Learning to insure against bad weather
A farmer harvests rice paddies in Thailand.
In the developing world, crop insurance can save farmers who are one bad growing season away from going under. On paper, it seems they should be quick to buy it on their own. But in practice, many countries have given up on trying to sell insurance and are moving to make it mandatory or at least heavily subsidized.
A paper in the August issue of the American Economic Review looks at why rice farmers in China are hesitant to pay for valuable weather insurance and how the state can encourage more take-up.
Authors Jing Cai, Alain de Janvry, and Elisabeth Sadoulet ran an experiment to estimate how much prices and experience with insurance products changed households' decision to buy coverage for natural disasters.
In the first year of their experiment, they randomly offered households either partially or fully subsidized insurance. In the second year, they again randomly gave out weather insurance, this time at eight prices, with subsidies ranging from 40 percent to 90 percent.
Figure 2 from Cai, et al. (2020)
Panel A represents villagers who bought subsidized insurance in the first year, and Panel B represents villagers who got free insurance in the first year.
The red lines are the take-up rates in the second year for villagers who received a payout for weather-related damages in the first year. The dashed blue lines are second-year rates for those who didn’t have to use their insurance in the first year. (The vertical green bars are 95 percent confidence intervals.)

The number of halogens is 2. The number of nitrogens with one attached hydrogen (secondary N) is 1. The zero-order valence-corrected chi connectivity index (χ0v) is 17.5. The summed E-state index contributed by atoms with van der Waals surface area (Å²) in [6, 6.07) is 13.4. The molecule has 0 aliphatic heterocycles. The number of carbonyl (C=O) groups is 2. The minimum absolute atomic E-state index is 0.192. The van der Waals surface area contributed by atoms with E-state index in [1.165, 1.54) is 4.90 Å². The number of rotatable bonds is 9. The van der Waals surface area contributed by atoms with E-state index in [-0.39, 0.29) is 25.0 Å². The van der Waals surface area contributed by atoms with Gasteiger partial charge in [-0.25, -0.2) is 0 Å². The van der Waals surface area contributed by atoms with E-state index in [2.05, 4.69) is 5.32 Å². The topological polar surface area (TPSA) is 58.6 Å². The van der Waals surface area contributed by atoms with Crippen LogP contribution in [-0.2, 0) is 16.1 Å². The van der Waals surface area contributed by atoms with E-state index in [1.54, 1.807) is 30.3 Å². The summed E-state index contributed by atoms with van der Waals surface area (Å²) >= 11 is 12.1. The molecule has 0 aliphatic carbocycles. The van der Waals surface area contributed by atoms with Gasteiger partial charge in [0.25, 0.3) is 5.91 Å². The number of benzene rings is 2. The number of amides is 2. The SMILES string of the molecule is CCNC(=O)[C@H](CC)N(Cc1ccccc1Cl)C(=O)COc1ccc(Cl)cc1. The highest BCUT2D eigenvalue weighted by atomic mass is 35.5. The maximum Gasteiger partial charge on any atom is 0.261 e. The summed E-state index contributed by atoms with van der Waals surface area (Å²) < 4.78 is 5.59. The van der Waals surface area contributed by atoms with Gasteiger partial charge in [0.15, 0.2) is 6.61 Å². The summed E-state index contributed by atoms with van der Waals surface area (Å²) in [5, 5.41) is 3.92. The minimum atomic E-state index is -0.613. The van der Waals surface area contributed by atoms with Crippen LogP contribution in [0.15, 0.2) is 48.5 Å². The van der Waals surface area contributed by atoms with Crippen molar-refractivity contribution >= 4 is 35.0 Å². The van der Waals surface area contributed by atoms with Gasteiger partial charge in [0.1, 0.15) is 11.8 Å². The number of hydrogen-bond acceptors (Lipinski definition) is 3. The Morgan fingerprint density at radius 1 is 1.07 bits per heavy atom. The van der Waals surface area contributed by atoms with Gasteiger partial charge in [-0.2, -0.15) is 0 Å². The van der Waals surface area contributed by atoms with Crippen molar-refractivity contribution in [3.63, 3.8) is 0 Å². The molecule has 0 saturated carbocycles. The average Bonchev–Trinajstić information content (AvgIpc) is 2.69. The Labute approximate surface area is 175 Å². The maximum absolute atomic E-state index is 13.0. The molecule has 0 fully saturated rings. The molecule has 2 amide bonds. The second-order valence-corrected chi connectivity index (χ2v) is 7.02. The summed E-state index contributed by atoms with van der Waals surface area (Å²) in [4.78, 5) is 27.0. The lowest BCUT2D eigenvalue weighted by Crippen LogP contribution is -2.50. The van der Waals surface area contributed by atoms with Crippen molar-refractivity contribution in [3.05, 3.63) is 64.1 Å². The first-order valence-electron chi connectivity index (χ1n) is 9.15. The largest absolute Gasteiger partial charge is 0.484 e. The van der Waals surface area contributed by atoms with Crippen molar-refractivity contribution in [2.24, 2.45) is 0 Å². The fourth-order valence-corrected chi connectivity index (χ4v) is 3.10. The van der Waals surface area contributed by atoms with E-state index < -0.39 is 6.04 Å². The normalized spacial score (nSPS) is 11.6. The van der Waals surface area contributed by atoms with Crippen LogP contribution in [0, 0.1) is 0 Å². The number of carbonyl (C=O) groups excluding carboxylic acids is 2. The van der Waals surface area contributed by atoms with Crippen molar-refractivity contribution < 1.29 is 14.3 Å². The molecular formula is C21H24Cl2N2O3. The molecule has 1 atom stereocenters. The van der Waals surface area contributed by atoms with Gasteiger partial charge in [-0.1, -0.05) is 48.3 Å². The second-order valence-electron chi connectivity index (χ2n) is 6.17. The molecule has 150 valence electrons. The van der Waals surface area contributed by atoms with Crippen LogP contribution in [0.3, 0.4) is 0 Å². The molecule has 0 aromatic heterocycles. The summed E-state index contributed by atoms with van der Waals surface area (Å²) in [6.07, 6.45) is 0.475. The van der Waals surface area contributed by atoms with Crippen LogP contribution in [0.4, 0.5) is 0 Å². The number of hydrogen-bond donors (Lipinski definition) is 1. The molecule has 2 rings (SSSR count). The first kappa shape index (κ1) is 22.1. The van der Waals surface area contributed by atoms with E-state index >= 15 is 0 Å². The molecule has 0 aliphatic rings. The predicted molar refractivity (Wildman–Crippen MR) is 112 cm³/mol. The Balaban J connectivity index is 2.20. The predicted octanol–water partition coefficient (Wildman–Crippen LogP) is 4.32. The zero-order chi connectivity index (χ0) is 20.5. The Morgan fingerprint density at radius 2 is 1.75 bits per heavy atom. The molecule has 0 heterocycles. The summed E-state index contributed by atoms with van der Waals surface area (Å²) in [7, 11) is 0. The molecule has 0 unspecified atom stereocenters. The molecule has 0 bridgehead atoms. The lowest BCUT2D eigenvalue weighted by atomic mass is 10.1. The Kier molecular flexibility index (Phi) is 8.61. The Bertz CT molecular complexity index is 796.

The chart shows that receiving a payout increased the chance that farmers renewed their insurance contracts, as indicated by the solid lines being above the dashed lines. This is an indication that receiving payouts was an important way that farmers learned about the benefits of insuring against disaster.
In Panel A, the striking decline in the take-up rate absent a payout at around 4 renminbi per mu illustrates how incurring a large cost for insurance, without seeing future benefits, can deter its use. No such drop was seen when insurance was free in the first year.
However, the figure also shows there is a tradeoff for policymakers. When there was a payout, take-up rates were higher at each second-year price when households had to pay for insurance in the first year.
The authors’ work illustrates the complicated ways that people learn about insurance and how subsidies affect its appeal.